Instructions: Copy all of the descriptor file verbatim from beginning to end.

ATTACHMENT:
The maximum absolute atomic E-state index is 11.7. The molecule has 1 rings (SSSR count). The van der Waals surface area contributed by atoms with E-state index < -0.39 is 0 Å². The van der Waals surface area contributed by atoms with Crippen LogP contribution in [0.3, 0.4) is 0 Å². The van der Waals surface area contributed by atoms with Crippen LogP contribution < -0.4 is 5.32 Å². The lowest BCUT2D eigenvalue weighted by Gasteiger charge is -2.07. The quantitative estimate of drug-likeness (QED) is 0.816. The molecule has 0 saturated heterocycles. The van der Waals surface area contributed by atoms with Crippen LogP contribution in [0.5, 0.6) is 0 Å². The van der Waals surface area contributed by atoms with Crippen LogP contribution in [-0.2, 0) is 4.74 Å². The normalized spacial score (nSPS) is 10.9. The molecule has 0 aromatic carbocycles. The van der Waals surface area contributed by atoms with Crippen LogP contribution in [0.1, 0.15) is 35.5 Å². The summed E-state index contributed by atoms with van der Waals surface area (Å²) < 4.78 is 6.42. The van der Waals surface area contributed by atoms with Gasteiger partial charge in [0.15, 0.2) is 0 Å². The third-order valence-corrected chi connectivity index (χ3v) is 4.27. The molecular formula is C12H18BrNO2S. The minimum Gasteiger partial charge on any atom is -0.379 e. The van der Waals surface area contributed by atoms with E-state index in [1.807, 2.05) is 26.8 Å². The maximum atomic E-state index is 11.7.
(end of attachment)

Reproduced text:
The maximum absolute atomic E-state index is 11.7. The molecule has 1 rings (SSSR count). The van der Waals surface area contributed by atoms with E-state index < -0.39 is 0 Å². The van der Waals surface area contributed by atoms with Crippen LogP contribution in [0.3, 0.4) is 0 Å². The van der Waals surface area contributed by atoms with Crippen LogP contribution < -0.4 is 5.32 Å². The lowest BCUT2D eigenvalue weighted by Gasteiger charge is -2.07. The quantitative estimate of drug-likeness (QED) is 0.816. The molecule has 0 saturated heterocycles. The van der Waals surface area contributed by atoms with Crippen LogP contribution in [0.5, 0.6) is 0 Å². The van der Waals surface area contributed by atoms with Crippen LogP contribution in [-0.2, 0) is 4.74 Å². The normalized spacial score (nSPS) is 10.9. The molecule has 0 aromatic carbocycles. The van der Waals surface area contributed by atoms with Crippen LogP contribution in [0.1, 0.15) is 35.5 Å². The summed E-state index contributed by atoms with van der Waals surface area (Å²) < 4.78 is 6.42. The van der Waals surface area contributed by atoms with Gasteiger partial charge in [0.15, 0.2) is 0 Å². The third-order valence-corrected chi connectivity index (χ3v) is 4.27. The molecular formula is C12H18BrNO2S. The minimum Gasteiger partial charge on any atom is -0.379 e. The van der Waals surface area contributed by atoms with E-state index in [1.807, 2.05) is 26.8 Å². The maximum atomic E-state index is 11.7.